Authorities found no answers to the Taconic State Parkway crash in autopsy results Tuesday and now face a weeks-long wait for toxicology tests that may provide clues to why a West Babylon woman drove the wrong way for almost two miles before the accident.
The autopsy conducted Monday only deepened the mystery into why Diane Schuler, 36, a seemingly healthy mother taking her son, daughter and three nieces home to Long Island from an upstate camping trip, drove the wrong way on the Taconic Sunday.
Photos:Latest from the fatal Taconic Crash and reaction
Schuler's minivan rammed head-on into an SUV, New York State Police said, killing her, her daughter Erin, 2, and her nieces - Emma, 8; Alyson, 7; and Kate, 5. Three men from Yonkers in the SUV - Michael Bastardi, 81, and his son, Guy Bastardi, 49, and their friend, Daniel Longo, 73 - were also killed. Schuler's son, Bryan, age 5, survived and is in stable condition at Westchester County Medical Center.
Tuesday, the families of the Long Island deceased released a statement praising Schuler as "an accomplished working mother who . . . always put her children before any other priority" and describing the personalities of each lost child. They also expressed their condolences to the families of the Yonkers victims.
Schuler had no known history of medical issues and was taking no medication, police said.
But sometime before the crash, Schuler called her brother, Warren Hance, the father of the three girls in the van, and said she wasn't feeling well, without being specific, police said.
Hance told her to pull over and wait for him to arrive. He then called the New York State Police barracks in Tarrytown and asked them to look for the red 2003 Ford Windstar minivan.
"He wanted the police to find that vehicle because something was wrong," New York State Police investigator Robert C. Bennett said.
Troopers searched 40 miles of roadway for Schuler and the children in the hour before the crash, Bennett said. After 2 p.m., the Tarrytown barracks asked the entire State Police force for help finding the minivan, but by then it was too late, Bennett said.
Westchester County forensic pathologists said Tuesday they ruled out that Schuler suffered a stroke, an aneurysm or a heart attack. "There was no underlying condition," said Dr. Kunjlata Ashar, deputy medical examiner for Westchester County, who conducted the autopsy.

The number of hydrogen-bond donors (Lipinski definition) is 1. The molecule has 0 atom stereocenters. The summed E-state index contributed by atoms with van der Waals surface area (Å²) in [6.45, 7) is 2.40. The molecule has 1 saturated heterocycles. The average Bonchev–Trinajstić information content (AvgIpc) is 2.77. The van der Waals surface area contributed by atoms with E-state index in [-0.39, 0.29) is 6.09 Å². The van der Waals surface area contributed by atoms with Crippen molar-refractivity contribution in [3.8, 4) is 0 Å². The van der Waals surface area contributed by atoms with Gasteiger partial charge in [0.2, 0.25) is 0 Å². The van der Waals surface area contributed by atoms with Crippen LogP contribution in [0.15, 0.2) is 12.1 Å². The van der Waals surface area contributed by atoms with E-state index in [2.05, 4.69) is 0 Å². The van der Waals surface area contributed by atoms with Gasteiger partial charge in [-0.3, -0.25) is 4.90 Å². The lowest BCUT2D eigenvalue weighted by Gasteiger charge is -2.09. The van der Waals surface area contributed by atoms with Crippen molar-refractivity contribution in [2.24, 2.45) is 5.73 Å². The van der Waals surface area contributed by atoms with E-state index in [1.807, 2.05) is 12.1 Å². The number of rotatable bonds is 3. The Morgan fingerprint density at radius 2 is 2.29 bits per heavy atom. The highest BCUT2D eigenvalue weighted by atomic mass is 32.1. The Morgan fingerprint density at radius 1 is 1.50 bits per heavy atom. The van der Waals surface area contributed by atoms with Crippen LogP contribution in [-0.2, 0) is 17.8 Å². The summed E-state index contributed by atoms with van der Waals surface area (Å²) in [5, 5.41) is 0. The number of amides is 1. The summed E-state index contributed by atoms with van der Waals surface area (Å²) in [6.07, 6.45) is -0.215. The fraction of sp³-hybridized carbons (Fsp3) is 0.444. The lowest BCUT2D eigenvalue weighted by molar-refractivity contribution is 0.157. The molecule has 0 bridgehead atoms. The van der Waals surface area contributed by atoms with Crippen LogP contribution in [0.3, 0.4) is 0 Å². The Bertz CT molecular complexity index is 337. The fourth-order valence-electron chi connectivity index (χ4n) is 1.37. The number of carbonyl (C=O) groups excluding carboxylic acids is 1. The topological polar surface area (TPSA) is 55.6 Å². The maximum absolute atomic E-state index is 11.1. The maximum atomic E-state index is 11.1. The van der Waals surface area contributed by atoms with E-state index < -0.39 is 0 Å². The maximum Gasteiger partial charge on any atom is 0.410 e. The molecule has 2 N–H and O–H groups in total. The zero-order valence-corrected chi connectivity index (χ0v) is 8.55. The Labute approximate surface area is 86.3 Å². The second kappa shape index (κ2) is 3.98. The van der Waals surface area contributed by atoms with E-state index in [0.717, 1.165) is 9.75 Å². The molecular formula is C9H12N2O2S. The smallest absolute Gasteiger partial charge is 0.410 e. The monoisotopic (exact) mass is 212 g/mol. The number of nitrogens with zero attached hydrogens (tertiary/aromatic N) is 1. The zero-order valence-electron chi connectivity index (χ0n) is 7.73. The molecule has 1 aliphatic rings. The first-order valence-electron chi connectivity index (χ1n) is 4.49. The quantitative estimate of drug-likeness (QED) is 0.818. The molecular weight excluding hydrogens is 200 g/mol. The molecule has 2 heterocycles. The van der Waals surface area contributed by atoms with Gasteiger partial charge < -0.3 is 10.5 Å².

In the next four to eight weeks, Schuler's blood will be tested for evidence of alcohol or drugs, but police said they doubt Schuler was impaired in that way.
Ashar said she will also test Schuler's eye fluid for evidence of heightened blood sugar levels, a common but not routine step. Untreated heightened blood sugar levels can cause ketoacidosis, a life-threatening condition causing shortness of breath, nausea and a very dry mouth, according to the American Diabetes Association.
Ashar said eye fluids cannot tell investigators anything about whether Schuler suffered a sudden drop in glucose levels, known as diabetic shock, with symptoms often mistaken for extreme intoxication, according to the ADA.
New York State Police investigators said Schuler's actions reminded them of accidents they've witnessed involving diabetic drivers experiencing blood sugar problems. "I've seen something like that myself," Bennett said. "I watched a woman drive a mile on the Taconic Parkway and suddenly just went off the road. It turned out it was a diabetic case."
Another investigator, Joseph Becerra, concurred with Bennett, but cautioned it was just one of several theories being discussed.
The crash has puzzled investigators because Schuler apparently had driven to and from Hunter Lake Campground in Parksville, N.Y., many times.
With Matthew Chayes